Employers may be liable in law if their staff are bullied at work
Ms Hammond said "Until now, a claim against an employer for bullying had to rely on the fact that the employer knew, or should have known, that bullying by a boss or colleague was occurring. Claimants also had to prove that the bullying caused them to develop a recognised psychiatric illness.
The new ruling allows employees to sue even if bosses were unaware of the bullying and could not be expected to know about it. Workers will be able to sue for anxiety and stress and need not have developed a psychiatric illness".
The case in question was brought by an employee of an NHS Trust who claimed he was bullied by his line manager because he was gay. The claim was made under the Protection from Harassment Act 1997 which was originally passed to curb stalkers.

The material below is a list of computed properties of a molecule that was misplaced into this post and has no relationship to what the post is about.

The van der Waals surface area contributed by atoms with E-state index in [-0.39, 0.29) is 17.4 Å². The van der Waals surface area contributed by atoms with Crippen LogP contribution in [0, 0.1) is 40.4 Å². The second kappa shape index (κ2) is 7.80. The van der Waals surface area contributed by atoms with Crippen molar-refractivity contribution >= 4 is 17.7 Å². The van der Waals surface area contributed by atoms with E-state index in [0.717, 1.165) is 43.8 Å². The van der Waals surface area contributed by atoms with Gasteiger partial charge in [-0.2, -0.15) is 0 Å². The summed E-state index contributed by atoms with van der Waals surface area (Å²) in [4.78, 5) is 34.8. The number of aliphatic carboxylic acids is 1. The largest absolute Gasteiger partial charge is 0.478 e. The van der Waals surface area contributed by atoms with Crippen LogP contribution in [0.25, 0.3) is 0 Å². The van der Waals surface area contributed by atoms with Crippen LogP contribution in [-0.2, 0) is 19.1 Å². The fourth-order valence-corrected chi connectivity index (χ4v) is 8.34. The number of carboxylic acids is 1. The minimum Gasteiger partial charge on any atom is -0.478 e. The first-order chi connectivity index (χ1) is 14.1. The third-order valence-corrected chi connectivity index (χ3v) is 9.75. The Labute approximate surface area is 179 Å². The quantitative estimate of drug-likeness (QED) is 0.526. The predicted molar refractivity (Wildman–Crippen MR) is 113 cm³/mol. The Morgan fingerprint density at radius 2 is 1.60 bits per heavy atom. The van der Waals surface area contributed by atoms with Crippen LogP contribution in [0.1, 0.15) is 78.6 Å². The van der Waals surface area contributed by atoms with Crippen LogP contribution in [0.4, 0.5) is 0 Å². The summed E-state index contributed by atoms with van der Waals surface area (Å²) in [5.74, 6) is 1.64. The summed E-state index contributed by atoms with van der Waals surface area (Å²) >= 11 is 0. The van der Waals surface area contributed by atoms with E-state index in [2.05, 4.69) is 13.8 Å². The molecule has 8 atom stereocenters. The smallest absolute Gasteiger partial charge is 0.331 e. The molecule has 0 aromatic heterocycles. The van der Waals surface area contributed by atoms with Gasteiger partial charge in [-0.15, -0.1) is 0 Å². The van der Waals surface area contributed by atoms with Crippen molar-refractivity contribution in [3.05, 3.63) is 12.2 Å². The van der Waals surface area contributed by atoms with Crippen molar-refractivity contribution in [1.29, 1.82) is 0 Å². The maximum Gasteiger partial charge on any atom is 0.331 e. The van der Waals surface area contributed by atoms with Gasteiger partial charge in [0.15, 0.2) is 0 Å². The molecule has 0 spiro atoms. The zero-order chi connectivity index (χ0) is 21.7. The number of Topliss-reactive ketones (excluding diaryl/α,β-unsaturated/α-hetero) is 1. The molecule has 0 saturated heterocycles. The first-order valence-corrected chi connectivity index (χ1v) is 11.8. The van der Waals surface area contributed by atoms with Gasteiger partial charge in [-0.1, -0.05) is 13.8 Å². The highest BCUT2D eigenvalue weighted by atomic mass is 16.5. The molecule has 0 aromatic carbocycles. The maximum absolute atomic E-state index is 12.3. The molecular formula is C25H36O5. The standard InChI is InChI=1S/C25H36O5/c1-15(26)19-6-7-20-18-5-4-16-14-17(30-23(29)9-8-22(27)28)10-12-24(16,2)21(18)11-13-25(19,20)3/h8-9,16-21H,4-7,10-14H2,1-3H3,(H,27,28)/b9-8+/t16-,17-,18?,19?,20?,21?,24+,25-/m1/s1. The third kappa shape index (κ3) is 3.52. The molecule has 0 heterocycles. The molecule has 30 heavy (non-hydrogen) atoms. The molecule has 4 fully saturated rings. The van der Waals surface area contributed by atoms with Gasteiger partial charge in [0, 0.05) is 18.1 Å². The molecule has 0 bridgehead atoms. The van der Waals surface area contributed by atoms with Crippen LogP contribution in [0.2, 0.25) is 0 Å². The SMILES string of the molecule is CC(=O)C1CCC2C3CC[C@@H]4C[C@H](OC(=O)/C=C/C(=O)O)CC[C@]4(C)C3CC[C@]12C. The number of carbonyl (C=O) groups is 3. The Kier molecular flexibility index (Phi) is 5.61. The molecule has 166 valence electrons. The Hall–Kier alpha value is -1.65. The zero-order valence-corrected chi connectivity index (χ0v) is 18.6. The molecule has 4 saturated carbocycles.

Harassment, however, is not defined under the Act and the courts have held that it covers tabloid newspaper campaigns and animal rights activism. Now the law lords have decided that an employer can be held vicariously liable (and liable to pay damages to the victim) as long as the bullying is closely connected with the duties of the job.
Ms Hammond went on "The decision opens the way for aggrieved employees to sue their employers if they are bullied at work. Ignorance of the bullying will constitute no defence for the employer who, if it loses the case, will be liable for damages for the affected employees anxiety and stressed".
"In order to protect themselves against the possibility of such claims succeeding employers will need to show they have taken positive steps to eradicate bullying and the culture of bullying in their organisations. I would urge all employers to take advice on this issue" Ms Hammond concluded.
Further Information: Charlotte Hammond
Bennett Griffin LLP, 11 Sea Lane, Ferring, BN12 5DR
Tel: 01903 229999 Email: firstname.lastname@example.org